Milan lay in the midst of the fertile plain of Lombardy. It was the terminus of trade routes from northern Europe and was also a textile and metalworking center.
It had played a major political role since the twelfth century when it headed the Lombard League. Milan was then a republic, run by the nobility in conjunction with a parlamento, or great council, in which all citizens of modest means could participate. This precarious balance between aristocracy and democracy was upset by outbreaks of Guelf and Ghibelline factionalism. In 1277 authority was seized by the noble Visconti family, who in 1395 finally secured recognition from the emperor as dukes of Milan.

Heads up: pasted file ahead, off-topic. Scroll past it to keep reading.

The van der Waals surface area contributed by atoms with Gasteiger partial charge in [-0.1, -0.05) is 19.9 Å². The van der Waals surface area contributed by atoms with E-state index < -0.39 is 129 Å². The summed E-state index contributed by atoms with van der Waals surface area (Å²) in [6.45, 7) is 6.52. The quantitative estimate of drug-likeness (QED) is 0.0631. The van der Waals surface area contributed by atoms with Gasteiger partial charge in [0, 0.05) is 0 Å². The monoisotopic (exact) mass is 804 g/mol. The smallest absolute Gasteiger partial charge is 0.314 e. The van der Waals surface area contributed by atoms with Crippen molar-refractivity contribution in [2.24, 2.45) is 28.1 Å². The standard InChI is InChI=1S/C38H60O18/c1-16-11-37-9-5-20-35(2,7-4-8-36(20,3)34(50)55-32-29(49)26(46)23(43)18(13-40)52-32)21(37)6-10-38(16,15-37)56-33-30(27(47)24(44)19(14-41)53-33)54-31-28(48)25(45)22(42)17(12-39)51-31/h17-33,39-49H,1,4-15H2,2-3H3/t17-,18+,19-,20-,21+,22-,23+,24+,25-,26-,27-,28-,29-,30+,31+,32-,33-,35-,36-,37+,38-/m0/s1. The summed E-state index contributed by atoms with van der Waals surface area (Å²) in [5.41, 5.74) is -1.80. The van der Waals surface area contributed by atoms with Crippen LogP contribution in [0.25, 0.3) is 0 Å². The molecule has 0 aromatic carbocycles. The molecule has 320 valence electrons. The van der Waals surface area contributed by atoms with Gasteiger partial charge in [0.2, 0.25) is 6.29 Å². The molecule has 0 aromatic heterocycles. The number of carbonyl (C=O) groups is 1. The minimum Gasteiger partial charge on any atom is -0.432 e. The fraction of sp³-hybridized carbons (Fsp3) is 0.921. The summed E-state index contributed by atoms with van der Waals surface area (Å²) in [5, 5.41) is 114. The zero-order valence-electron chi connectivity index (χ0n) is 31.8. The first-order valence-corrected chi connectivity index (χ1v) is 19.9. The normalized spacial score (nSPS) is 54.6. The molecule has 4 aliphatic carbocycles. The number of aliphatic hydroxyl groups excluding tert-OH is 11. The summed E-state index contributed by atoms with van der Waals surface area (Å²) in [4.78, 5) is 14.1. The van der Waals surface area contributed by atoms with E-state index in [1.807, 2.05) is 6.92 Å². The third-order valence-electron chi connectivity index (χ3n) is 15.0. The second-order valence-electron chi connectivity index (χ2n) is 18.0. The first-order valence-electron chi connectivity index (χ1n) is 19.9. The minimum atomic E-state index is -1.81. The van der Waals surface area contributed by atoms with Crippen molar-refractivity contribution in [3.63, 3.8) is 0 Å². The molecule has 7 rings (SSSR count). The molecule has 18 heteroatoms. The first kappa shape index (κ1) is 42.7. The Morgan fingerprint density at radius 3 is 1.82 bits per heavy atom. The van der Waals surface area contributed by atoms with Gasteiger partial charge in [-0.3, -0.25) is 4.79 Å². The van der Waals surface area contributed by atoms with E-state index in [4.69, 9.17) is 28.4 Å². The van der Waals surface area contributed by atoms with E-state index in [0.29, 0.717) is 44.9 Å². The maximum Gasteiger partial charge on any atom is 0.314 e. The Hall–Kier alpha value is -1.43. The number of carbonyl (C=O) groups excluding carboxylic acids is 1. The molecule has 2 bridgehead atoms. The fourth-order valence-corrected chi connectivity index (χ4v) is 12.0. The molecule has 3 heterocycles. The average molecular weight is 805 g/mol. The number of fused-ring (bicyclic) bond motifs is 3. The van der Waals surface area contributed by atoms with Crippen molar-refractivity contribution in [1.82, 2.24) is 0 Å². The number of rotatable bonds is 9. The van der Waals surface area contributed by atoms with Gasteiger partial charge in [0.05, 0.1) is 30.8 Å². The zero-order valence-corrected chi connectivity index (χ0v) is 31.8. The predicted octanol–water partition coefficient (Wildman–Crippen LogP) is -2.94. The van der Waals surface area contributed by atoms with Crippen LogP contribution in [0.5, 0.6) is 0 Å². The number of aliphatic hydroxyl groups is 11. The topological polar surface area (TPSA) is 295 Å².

When the direct Visconti line died out in 1447, Francesco Sforza usurped the ducal office in 1450. The most famous of the Sforza dukes was a younger son of Francesco, Ludovico II Moro (1451-1508). Ludovico made the court of Milan possibly the most brilliant in Europe by assembling a retinue of outstanding artists and intellectuals, headed by Leonardo da Vinci (1452-1519).
His craftiness could not protect him against the armies of France and Spain, which invaded Italy in the 1490s. Driven from his throne in 1500, Il Moro died in French imprisonment eight years later. The duchy of Milan came under Spanish control in 1535 and remained there for almost two hundred years.